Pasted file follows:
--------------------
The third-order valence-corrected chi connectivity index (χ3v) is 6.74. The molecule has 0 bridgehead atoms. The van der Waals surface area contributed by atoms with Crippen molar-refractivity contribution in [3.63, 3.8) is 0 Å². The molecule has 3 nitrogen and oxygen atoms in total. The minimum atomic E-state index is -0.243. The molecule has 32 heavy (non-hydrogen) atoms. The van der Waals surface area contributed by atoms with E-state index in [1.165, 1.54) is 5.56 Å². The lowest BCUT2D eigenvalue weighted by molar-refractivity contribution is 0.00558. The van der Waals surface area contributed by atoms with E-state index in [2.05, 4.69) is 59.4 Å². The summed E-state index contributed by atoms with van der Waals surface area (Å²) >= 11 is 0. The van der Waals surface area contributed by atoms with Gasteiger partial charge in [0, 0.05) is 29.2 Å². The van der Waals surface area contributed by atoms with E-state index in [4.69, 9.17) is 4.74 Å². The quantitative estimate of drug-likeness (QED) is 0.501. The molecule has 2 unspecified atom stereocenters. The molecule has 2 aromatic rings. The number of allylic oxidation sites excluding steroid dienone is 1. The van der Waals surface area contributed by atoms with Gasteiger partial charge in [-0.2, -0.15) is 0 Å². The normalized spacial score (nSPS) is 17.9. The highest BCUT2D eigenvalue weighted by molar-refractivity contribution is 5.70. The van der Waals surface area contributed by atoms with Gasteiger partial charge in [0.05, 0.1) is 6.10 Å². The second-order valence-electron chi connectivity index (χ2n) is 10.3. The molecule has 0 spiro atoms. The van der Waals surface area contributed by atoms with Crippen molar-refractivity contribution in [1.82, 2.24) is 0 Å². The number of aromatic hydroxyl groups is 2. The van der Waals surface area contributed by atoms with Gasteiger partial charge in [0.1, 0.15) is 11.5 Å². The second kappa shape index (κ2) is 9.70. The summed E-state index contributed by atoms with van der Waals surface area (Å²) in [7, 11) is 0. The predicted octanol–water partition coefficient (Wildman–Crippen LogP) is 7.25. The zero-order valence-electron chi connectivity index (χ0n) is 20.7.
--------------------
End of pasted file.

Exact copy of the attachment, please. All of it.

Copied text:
The third-order valence-corrected chi connectivity index (χ3v) is 6.74. The molecule has 0 bridgehead atoms. The van der Waals surface area contributed by atoms with Crippen molar-refractivity contribution in [3.63, 3.8) is 0 Å². The molecule has 3 nitrogen and oxygen atoms in total. The minimum atomic E-state index is -0.243. The molecule has 32 heavy (non-hydrogen) atoms. The van der Waals surface area contributed by atoms with E-state index in [1.165, 1.54) is 5.56 Å². The lowest BCUT2D eigenvalue weighted by molar-refractivity contribution is 0.00558. The van der Waals surface area contributed by atoms with E-state index in [2.05, 4.69) is 59.4 Å². The summed E-state index contributed by atoms with van der Waals surface area (Å²) >= 11 is 0. The van der Waals surface area contributed by atoms with Gasteiger partial charge in [0, 0.05) is 29.2 Å². The van der Waals surface area contributed by atoms with E-state index in [4.69, 9.17) is 4.74 Å². The quantitative estimate of drug-likeness (QED) is 0.501. The molecule has 2 unspecified atom stereocenters. The molecule has 2 aromatic rings. The number of allylic oxidation sites excluding steroid dienone is 1. The van der Waals surface area contributed by atoms with Gasteiger partial charge in [-0.2, -0.15) is 0 Å². The normalized spacial score (nSPS) is 17.9. The highest BCUT2D eigenvalue weighted by molar-refractivity contribution is 5.70. The van der Waals surface area contributed by atoms with Gasteiger partial charge in [0.05, 0.1) is 6.10 Å². The second-order valence-electron chi connectivity index (χ2n) is 10.3. The molecule has 0 spiro atoms. The van der Waals surface area contributed by atoms with Crippen molar-refractivity contribution in [1.82, 2.24) is 0 Å². The number of aromatic hydroxyl groups is 2. The van der Waals surface area contributed by atoms with Gasteiger partial charge in [0.1, 0.15) is 11.5 Å². The second kappa shape index (κ2) is 9.70. The summed E-state index contributed by atoms with van der Waals surface area (Å²) in [7, 11) is 0. The predicted octanol–water partition coefficient (Wildman–Crippen LogP) is 7.25. The zero-order valence-electron chi connectivity index (χ0n) is 20.7.